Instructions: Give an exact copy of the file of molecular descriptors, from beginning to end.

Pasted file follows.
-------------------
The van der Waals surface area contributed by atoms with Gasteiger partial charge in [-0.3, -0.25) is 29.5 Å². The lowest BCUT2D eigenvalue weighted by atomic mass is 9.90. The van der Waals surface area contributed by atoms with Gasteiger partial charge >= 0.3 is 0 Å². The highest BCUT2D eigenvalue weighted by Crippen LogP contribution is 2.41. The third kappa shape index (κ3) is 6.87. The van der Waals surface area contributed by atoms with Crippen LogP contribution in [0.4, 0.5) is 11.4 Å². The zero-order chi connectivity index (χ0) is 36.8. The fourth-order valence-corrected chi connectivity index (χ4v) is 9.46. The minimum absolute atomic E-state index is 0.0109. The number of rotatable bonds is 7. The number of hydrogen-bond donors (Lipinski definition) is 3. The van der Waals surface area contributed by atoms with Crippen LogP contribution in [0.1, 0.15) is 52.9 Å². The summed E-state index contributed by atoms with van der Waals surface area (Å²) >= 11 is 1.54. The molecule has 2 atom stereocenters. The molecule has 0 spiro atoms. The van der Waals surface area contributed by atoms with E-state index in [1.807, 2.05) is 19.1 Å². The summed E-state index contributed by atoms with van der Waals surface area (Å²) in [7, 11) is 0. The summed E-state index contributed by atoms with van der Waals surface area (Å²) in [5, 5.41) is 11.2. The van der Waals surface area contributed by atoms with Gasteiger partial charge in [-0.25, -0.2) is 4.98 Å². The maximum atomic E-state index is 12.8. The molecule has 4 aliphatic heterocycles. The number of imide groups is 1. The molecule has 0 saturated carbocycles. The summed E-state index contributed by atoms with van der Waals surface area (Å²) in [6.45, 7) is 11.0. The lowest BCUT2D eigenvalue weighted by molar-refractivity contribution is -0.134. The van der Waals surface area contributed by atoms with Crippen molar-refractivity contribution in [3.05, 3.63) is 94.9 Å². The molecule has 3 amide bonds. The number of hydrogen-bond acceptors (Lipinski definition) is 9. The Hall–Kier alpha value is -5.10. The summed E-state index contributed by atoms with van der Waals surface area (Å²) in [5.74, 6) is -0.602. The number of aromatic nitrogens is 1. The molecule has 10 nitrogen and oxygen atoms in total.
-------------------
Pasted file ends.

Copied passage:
The van der Waals surface area contributed by atoms with Gasteiger partial charge in [-0.3, -0.25) is 29.5 Å². The lowest BCUT2D eigenvalue weighted by atomic mass is 9.90. The van der Waals surface area contributed by atoms with Gasteiger partial charge >= 0.3 is 0 Å². The highest BCUT2D eigenvalue weighted by Crippen LogP contribution is 2.41. The third kappa shape index (κ3) is 6.87. The van der Waals surface area contributed by atoms with Crippen LogP contribution in [0.4, 0.5) is 11.4 Å². The zero-order chi connectivity index (χ0) is 36.8. The fourth-order valence-corrected chi connectivity index (χ4v) is 9.46. The minimum absolute atomic E-state index is 0.0109. The number of rotatable bonds is 7. The number of hydrogen-bond donors (Lipinski definition) is 3. The van der Waals surface area contributed by atoms with Crippen LogP contribution in [0.1, 0.15) is 52.9 Å². The summed E-state index contributed by atoms with van der Waals surface area (Å²) >= 11 is 1.54. The molecule has 2 atom stereocenters. The molecule has 0 spiro atoms. The van der Waals surface area contributed by atoms with E-state index in [1.807, 2.05) is 19.1 Å². The summed E-state index contributed by atoms with van der Waals surface area (Å²) in [7, 11) is 0. The summed E-state index contributed by atoms with van der Waals surface area (Å²) in [5, 5.41) is 11.2. The van der Waals surface area contributed by atoms with Gasteiger partial charge in [-0.25, -0.2) is 4.98 Å². The maximum atomic E-state index is 12.8. The molecule has 4 aliphatic heterocycles. The number of imide groups is 1. The molecule has 0 saturated carbocycles. The summed E-state index contributed by atoms with van der Waals surface area (Å²) in [6.45, 7) is 11.0. The lowest BCUT2D eigenvalue weighted by molar-refractivity contribution is -0.134. The van der Waals surface area contributed by atoms with Crippen molar-refractivity contribution in [3.05, 3.63) is 94.9 Å². The molecule has 3 amide bonds. The number of hydrogen-bond acceptors (Lipinski definition) is 9. The Hall–Kier alpha value is -5.10. The summed E-state index contributed by atoms with van der Waals surface area (Å²) in [5.74, 6) is -0.602. The number of aromatic nitrogens is 1. The molecule has 10 nitrogen and oxygen atoms in total.